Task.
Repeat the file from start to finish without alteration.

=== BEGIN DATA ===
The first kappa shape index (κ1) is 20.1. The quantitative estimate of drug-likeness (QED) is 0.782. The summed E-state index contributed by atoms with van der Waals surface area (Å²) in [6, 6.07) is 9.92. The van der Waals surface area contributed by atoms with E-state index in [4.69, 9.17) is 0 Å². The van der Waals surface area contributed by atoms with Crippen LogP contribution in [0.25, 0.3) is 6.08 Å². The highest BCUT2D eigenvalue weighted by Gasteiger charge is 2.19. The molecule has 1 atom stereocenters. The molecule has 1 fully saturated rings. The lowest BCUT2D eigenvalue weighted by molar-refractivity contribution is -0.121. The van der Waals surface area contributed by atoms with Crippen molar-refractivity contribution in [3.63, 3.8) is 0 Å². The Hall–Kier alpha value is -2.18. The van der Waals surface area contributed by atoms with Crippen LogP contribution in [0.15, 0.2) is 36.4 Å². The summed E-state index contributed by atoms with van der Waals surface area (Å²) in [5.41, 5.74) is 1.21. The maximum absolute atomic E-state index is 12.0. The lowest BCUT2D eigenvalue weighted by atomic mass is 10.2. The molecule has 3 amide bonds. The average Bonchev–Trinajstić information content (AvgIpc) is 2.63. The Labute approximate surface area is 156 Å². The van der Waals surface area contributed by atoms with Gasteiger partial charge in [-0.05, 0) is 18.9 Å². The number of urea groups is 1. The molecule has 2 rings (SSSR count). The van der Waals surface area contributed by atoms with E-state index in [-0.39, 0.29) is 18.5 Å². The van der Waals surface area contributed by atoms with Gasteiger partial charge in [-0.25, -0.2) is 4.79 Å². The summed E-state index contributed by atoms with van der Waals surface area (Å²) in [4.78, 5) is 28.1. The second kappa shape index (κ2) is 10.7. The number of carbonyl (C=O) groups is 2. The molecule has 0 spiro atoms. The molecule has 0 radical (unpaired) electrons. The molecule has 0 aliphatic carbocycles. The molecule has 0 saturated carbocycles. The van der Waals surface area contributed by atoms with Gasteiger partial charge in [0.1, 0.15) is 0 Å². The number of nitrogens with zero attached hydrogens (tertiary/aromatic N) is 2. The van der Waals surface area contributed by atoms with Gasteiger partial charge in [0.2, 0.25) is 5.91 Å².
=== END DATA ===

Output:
The first kappa shape index (κ1) is 20.1. The quantitative estimate of drug-likeness (QED) is 0.782. The summed E-state index contributed by atoms with van der Waals surface area (Å²) in [6, 6.07) is 9.92. The van der Waals surface area contributed by atoms with E-state index in [4.69, 9.17) is 0 Å². The van der Waals surface area contributed by atoms with Crippen LogP contribution in [0.25, 0.3) is 6.08 Å². The highest BCUT2D eigenvalue weighted by Gasteiger charge is 2.19. The molecule has 1 atom stereocenters. The molecule has 1 fully saturated rings. The lowest BCUT2D eigenvalue weighted by molar-refractivity contribution is -0.121. The van der Waals surface area contributed by atoms with Crippen molar-refractivity contribution in [3.63, 3.8) is 0 Å². The Hall–Kier alpha value is -2.18. The van der Waals surface area contributed by atoms with Crippen LogP contribution in [0.15, 0.2) is 36.4 Å². The summed E-state index contributed by atoms with van der Waals surface area (Å²) in [5.41, 5.74) is 1.21. The maximum absolute atomic E-state index is 12.0. The lowest BCUT2D eigenvalue weighted by atomic mass is 10.2. The molecule has 3 amide bonds. The average Bonchev–Trinajstić information content (AvgIpc) is 2.63. The Labute approximate surface area is 156 Å². The van der Waals surface area contributed by atoms with Gasteiger partial charge in [-0.05, 0) is 18.9 Å². The number of urea groups is 1. The molecule has 2 rings (SSSR count). The van der Waals surface area contributed by atoms with E-state index in [-0.39, 0.29) is 18.5 Å². The van der Waals surface area contributed by atoms with Gasteiger partial charge in [-0.25, -0.2) is 4.79 Å². The summed E-state index contributed by atoms with van der Waals surface area (Å²) in [4.78, 5) is 28.1. The second kappa shape index (κ2) is 10.7. The number of carbonyl (C=O) groups is 2. The molecule has 0 spiro atoms. The molecule has 0 radical (unpaired) electrons. The molecule has 0 aliphatic carbocycles. The molecule has 0 saturated carbocycles. The van der Waals surface area contributed by atoms with Gasteiger partial charge in [0.1, 0.15) is 0 Å². The number of nitrogens with zero attached hydrogens (tertiary/aromatic N) is 2. The van der Waals surface area contributed by atoms with Gasteiger partial charge in [0.2, 0.25) is 5.91 Å².